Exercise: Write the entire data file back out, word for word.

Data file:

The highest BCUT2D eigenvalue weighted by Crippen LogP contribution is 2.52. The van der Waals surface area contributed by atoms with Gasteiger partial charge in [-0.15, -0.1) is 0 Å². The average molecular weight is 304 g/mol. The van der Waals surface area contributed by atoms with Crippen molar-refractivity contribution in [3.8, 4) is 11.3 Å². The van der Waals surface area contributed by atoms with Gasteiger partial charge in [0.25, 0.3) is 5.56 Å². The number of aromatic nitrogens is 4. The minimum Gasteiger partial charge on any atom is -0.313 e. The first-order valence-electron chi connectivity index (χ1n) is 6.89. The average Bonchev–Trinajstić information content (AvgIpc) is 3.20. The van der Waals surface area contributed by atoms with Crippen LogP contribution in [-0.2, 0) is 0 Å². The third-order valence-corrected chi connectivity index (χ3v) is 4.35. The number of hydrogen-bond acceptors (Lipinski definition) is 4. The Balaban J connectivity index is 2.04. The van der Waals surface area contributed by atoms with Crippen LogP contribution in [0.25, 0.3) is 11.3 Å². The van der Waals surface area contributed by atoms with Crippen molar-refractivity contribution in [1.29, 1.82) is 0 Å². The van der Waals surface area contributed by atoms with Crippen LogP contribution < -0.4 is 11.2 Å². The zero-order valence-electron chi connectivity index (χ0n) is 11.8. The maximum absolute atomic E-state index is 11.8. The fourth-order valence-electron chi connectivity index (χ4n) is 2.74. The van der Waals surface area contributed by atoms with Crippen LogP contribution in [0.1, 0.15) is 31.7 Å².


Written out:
The highest BCUT2D eigenvalue weighted by Crippen LogP contribution is 2.52. The van der Waals surface area contributed by atoms with Gasteiger partial charge in [-0.15, -0.1) is 0 Å². The average molecular weight is 304 g/mol. The van der Waals surface area contributed by atoms with Crippen molar-refractivity contribution in [3.8, 4) is 11.3 Å². The van der Waals surface area contributed by atoms with Gasteiger partial charge in [0.25, 0.3) is 5.56 Å². The number of aromatic nitrogens is 4. The minimum Gasteiger partial charge on any atom is -0.313 e. The first-order valence-electron chi connectivity index (χ1n) is 6.89. The average Bonchev–Trinajstić information content (AvgIpc) is 3.20. The van der Waals surface area contributed by atoms with Crippen LogP contribution in [-0.2, 0) is 0 Å². The third-order valence-corrected chi connectivity index (χ3v) is 4.35. The number of hydrogen-bond acceptors (Lipinski definition) is 4. The Balaban J connectivity index is 2.04. The van der Waals surface area contributed by atoms with Crippen LogP contribution in [0.25, 0.3) is 11.3 Å². The van der Waals surface area contributed by atoms with Crippen molar-refractivity contribution in [1.29, 1.82) is 0 Å². The van der Waals surface area contributed by atoms with Crippen LogP contribution < -0.4 is 11.2 Å². The zero-order valence-electron chi connectivity index (χ0n) is 11.8. The maximum absolute atomic E-state index is 11.8. The fourth-order valence-electron chi connectivity index (χ4n) is 2.74. The van der Waals surface area contributed by atoms with Crippen LogP contribution in [0.1, 0.15) is 31.7 Å².